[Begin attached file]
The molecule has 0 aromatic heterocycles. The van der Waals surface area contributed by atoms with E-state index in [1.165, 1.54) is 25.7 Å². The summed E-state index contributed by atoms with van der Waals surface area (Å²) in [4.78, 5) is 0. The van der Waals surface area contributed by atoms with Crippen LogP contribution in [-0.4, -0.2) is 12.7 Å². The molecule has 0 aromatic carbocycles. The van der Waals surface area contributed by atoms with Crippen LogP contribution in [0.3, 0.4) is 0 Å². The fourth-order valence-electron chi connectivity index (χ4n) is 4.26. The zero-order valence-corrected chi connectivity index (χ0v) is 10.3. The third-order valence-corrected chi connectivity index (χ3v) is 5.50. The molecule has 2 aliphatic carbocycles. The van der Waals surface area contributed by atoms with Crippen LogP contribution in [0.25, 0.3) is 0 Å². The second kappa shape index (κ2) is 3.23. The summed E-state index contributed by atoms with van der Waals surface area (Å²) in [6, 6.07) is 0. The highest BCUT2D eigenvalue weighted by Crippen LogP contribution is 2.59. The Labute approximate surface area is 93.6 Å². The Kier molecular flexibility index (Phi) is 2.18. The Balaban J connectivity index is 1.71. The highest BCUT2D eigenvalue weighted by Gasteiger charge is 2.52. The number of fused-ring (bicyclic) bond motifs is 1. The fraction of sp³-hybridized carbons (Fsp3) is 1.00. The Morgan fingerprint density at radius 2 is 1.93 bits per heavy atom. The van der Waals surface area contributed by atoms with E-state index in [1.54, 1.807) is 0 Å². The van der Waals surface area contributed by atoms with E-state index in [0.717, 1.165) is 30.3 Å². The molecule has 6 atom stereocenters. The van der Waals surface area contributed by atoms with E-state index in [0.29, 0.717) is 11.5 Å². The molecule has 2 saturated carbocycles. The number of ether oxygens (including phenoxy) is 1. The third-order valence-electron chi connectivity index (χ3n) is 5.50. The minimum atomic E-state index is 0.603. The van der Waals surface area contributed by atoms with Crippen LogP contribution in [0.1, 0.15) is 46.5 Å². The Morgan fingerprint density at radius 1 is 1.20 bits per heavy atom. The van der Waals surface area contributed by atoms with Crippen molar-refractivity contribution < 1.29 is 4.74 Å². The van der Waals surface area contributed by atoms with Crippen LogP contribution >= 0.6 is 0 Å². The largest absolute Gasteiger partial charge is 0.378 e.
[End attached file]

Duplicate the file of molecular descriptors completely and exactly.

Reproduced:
The molecule has 0 aromatic heterocycles. The van der Waals surface area contributed by atoms with E-state index in [1.165, 1.54) is 25.7 Å². The summed E-state index contributed by atoms with van der Waals surface area (Å²) in [4.78, 5) is 0. The van der Waals surface area contributed by atoms with Crippen LogP contribution in [-0.4, -0.2) is 12.7 Å². The molecule has 0 aromatic carbocycles. The van der Waals surface area contributed by atoms with Crippen LogP contribution in [0.3, 0.4) is 0 Å². The fourth-order valence-electron chi connectivity index (χ4n) is 4.26. The zero-order valence-corrected chi connectivity index (χ0v) is 10.3. The third-order valence-corrected chi connectivity index (χ3v) is 5.50. The molecule has 2 aliphatic carbocycles. The van der Waals surface area contributed by atoms with Crippen LogP contribution in [0.25, 0.3) is 0 Å². The second kappa shape index (κ2) is 3.23. The summed E-state index contributed by atoms with van der Waals surface area (Å²) in [6, 6.07) is 0. The highest BCUT2D eigenvalue weighted by Crippen LogP contribution is 2.59. The Labute approximate surface area is 93.6 Å². The Kier molecular flexibility index (Phi) is 2.18. The Balaban J connectivity index is 1.71. The highest BCUT2D eigenvalue weighted by Gasteiger charge is 2.52. The number of fused-ring (bicyclic) bond motifs is 1. The fraction of sp³-hybridized carbons (Fsp3) is 1.00. The Morgan fingerprint density at radius 2 is 1.93 bits per heavy atom. The van der Waals surface area contributed by atoms with E-state index in [1.54, 1.807) is 0 Å². The van der Waals surface area contributed by atoms with E-state index in [0.717, 1.165) is 30.3 Å². The molecule has 6 atom stereocenters. The van der Waals surface area contributed by atoms with E-state index in [0.29, 0.717) is 11.5 Å². The molecule has 2 saturated carbocycles. The number of ether oxygens (including phenoxy) is 1. The third-order valence-electron chi connectivity index (χ3n) is 5.50. The minimum atomic E-state index is 0.603. The van der Waals surface area contributed by atoms with Crippen LogP contribution in [0.1, 0.15) is 46.5 Å². The Morgan fingerprint density at radius 1 is 1.20 bits per heavy atom. The van der Waals surface area contributed by atoms with Crippen molar-refractivity contribution < 1.29 is 4.74 Å². The van der Waals surface area contributed by atoms with Crippen LogP contribution >= 0.6 is 0 Å². The largest absolute Gasteiger partial charge is 0.378 e.